During those same years, America’s Hispanic population also rose, and this too had an impact, according to the NEA. Only 27 percent of Hispanics in the NEA survey said they read any literary works in 2002, down from 36 percent 20 years earlier. An influx of less educated immigrants no doubt accounts for some of that decline. Hispanic males have the lowest literary reading rate (18 percent in 2002), followed by black men (30 percent) and Hispanic women (34 percent). The taste for literature is about equal (just over 40 percent) among white men and black women, and most developed among white women. Sixty-one percent of them told the researchers they had read a book in one of the qualifying genres.
But Charles McGrath, former editor of The New York Times Book Review , writes in the newspaper (July 11, 2004) that Reading at Risk may take too narrow a view of what’s worth reading. It excludes magazines and newspapers and implies that the Internet “steals time people used to spend with books. But when people surf the Web, what they are doing, for the most part, is reading.”
And book reading may not be in such dire shape, either. As McGrath and others note, the NEA’s definition of literature is expansive in that it includes everything from mysteries to pornography. But it utterly excludes nonfiction, a category full of fine writing. The latest Tom Clancy novel is “literature,” but Ron Chernow’s recent well-received biography of Alexander Hamilton is not. Nor is The Education of Henry Adams or Gibbon’s The History of the Decline and Fall of the Roman Empire.
Carlin Romano, critic at large for The Chronicle of Higher Education (July 23, 2004), points out another problem with the NEA study: its exclusion of literary reading done for school or work. “With the relaxation of traditional course requirements and expansion of higher education generally, more young people than ever integrate their desired reading into course work,” he says.
Without making the exclusions that the NEA study did, the Gallup Organization (www.gallup.com ) has been conducting polls about book reading for more than 20 years. With little variation, a large majority of respondents—87 percent in a recent survey—say they have read all or part of at least one book during the past year. Five percent claim to have read 70 or more books.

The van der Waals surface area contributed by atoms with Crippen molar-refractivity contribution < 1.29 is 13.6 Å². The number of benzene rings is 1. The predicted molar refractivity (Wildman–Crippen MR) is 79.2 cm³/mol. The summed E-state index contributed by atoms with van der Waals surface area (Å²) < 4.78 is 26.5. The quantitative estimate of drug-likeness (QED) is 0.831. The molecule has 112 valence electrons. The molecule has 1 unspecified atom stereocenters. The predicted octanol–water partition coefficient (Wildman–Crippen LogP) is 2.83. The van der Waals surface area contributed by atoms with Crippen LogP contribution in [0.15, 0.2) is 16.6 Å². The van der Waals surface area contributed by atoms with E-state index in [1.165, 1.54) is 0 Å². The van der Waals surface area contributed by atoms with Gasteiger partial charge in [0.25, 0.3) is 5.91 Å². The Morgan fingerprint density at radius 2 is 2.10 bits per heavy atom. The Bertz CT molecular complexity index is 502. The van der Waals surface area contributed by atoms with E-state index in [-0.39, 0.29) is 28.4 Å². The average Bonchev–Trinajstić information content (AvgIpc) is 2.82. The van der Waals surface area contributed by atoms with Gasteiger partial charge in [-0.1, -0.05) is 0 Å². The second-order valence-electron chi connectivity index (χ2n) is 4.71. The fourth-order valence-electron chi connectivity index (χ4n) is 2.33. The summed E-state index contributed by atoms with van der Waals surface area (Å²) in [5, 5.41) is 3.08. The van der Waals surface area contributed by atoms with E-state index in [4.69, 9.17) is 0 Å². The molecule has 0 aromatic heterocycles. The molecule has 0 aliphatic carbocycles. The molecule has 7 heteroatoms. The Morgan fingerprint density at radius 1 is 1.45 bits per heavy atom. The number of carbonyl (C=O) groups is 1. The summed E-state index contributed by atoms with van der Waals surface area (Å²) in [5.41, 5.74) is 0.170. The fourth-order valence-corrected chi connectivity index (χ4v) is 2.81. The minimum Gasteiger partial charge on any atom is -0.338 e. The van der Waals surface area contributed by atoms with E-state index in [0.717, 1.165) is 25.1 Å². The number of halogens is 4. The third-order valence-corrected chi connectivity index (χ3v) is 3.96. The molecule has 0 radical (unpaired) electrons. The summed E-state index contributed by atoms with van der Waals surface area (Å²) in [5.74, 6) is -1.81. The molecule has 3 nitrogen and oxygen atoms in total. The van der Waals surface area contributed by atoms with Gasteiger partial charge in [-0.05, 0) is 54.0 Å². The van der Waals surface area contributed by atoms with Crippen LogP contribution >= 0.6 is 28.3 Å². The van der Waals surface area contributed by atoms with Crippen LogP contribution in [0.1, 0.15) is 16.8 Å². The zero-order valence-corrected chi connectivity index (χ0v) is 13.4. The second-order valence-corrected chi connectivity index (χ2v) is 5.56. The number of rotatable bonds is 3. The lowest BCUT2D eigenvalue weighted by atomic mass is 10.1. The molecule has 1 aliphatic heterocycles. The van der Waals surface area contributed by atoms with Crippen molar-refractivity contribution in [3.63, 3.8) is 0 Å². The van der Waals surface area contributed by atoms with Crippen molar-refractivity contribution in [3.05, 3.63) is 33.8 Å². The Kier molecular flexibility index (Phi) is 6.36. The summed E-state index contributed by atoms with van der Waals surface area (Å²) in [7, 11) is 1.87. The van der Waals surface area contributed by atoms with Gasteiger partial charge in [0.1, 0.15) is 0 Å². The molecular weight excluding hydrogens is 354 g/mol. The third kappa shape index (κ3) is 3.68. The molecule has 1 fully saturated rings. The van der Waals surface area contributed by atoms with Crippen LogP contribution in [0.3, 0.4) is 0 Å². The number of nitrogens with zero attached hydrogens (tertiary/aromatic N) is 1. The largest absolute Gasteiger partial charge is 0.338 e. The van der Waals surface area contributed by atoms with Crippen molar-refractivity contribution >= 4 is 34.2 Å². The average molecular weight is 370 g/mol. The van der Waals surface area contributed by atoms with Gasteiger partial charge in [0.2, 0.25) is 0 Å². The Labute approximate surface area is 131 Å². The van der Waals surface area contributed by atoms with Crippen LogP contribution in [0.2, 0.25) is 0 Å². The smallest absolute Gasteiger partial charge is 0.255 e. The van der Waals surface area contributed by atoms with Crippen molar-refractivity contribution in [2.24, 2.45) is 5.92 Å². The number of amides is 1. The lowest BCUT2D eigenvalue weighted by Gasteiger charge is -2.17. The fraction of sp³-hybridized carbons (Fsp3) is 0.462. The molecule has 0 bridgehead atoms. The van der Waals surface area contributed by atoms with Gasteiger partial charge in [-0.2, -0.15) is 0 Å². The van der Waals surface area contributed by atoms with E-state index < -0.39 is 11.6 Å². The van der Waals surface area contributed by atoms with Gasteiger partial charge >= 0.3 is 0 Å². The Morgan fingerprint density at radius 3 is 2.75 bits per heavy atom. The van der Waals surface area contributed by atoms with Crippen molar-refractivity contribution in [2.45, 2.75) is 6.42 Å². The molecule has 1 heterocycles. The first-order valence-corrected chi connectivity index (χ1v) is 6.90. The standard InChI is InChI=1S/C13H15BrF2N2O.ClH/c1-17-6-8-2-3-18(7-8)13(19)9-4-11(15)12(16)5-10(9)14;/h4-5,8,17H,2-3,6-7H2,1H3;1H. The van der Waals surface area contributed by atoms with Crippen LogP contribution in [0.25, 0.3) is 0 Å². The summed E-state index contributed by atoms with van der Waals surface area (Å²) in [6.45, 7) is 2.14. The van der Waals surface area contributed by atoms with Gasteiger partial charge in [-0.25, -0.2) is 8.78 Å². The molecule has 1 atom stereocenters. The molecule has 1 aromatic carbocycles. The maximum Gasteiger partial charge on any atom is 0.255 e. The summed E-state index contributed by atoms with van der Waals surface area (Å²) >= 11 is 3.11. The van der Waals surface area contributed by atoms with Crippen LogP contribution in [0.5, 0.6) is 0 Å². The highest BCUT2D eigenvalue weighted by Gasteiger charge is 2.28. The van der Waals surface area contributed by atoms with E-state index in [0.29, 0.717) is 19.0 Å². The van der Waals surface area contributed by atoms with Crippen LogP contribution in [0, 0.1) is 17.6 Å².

But the Gallup polls, like the NEA survey, make no distinctions regarding the quality of the books read. The avid reader of 70 books might be ingesting thrillers or romance novels.
“Serious reading had always been a minority matter,” observes Joseph Epstein, author of Envy (2003) and other works, writing in The Weekly Standard (Aug. 16, 2004). “By serious reading I mean the reading of those novels, plays, poems—also philosophies, histories, and other belletristic writing—that make the most exacting efforts to honor their subjects by treating them with the exacting complexity they deserve. Serious readers at some point make a usually accidental connection with literature, sometimes through a teacher but quite as often on their own; when young they come upon a book that blows them away by the aesthetic pleasure they derive from it, the wisdom they find in it, the point of view it provides them. . . .
“Read any amount of serious imaginative literature with care and you will be highly skeptical of the statistical style of thinking,” Epstein concludes. “You will quickly grasp that, in a standard statistical report such as Reading at Risk, serious reading, always a minority interest, isn’t at stake here. Nothing more is going on, really, than the crise du jour, soon to be replaced by the report on eating disorders, the harmfulness of aspirin, or the drop in high-school math scores.”